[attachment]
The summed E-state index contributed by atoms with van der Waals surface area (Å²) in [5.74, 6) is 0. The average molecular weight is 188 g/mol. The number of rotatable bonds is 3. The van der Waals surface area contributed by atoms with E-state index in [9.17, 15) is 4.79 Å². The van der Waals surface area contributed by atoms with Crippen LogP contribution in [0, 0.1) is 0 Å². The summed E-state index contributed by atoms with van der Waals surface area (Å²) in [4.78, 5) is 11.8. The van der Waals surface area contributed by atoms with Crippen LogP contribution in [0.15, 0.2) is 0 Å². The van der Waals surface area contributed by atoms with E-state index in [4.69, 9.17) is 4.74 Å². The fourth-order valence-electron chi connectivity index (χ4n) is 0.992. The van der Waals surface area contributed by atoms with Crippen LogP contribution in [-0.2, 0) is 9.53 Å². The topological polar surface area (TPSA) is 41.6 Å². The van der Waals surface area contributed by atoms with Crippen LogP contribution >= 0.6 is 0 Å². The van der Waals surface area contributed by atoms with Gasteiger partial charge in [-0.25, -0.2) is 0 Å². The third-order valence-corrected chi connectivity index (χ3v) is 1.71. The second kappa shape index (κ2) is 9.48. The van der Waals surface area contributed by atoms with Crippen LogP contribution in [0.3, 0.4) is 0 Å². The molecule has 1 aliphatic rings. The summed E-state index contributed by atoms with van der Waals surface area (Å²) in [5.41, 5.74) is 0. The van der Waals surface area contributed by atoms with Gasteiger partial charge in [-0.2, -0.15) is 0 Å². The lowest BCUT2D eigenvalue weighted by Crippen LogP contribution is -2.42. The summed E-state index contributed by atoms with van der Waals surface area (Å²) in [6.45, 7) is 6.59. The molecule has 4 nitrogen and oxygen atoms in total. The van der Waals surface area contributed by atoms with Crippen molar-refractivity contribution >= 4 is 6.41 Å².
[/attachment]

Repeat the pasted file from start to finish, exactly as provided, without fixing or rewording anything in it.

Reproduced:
The summed E-state index contributed by atoms with van der Waals surface area (Å²) in [5.74, 6) is 0. The average molecular weight is 188 g/mol. The number of rotatable bonds is 3. The van der Waals surface area contributed by atoms with E-state index in [9.17, 15) is 4.79 Å². The van der Waals surface area contributed by atoms with Crippen LogP contribution in [0, 0.1) is 0 Å². The summed E-state index contributed by atoms with van der Waals surface area (Å²) in [4.78, 5) is 11.8. The van der Waals surface area contributed by atoms with Crippen LogP contribution in [0.15, 0.2) is 0 Å². The van der Waals surface area contributed by atoms with E-state index in [4.69, 9.17) is 4.74 Å². The fourth-order valence-electron chi connectivity index (χ4n) is 0.992. The van der Waals surface area contributed by atoms with Crippen LogP contribution in [-0.2, 0) is 9.53 Å². The topological polar surface area (TPSA) is 41.6 Å². The van der Waals surface area contributed by atoms with Crippen LogP contribution >= 0.6 is 0 Å². The van der Waals surface area contributed by atoms with Gasteiger partial charge in [-0.25, -0.2) is 0 Å². The third-order valence-corrected chi connectivity index (χ3v) is 1.71. The second kappa shape index (κ2) is 9.48. The van der Waals surface area contributed by atoms with Crippen LogP contribution in [0.3, 0.4) is 0 Å². The molecule has 1 aliphatic rings. The summed E-state index contributed by atoms with van der Waals surface area (Å²) in [5.41, 5.74) is 0. The van der Waals surface area contributed by atoms with Gasteiger partial charge in [-0.2, -0.15) is 0 Å². The lowest BCUT2D eigenvalue weighted by Crippen LogP contribution is -2.42. The summed E-state index contributed by atoms with van der Waals surface area (Å²) in [6.45, 7) is 6.59. The molecule has 4 nitrogen and oxygen atoms in total. The van der Waals surface area contributed by atoms with Crippen molar-refractivity contribution >= 4 is 6.41 Å².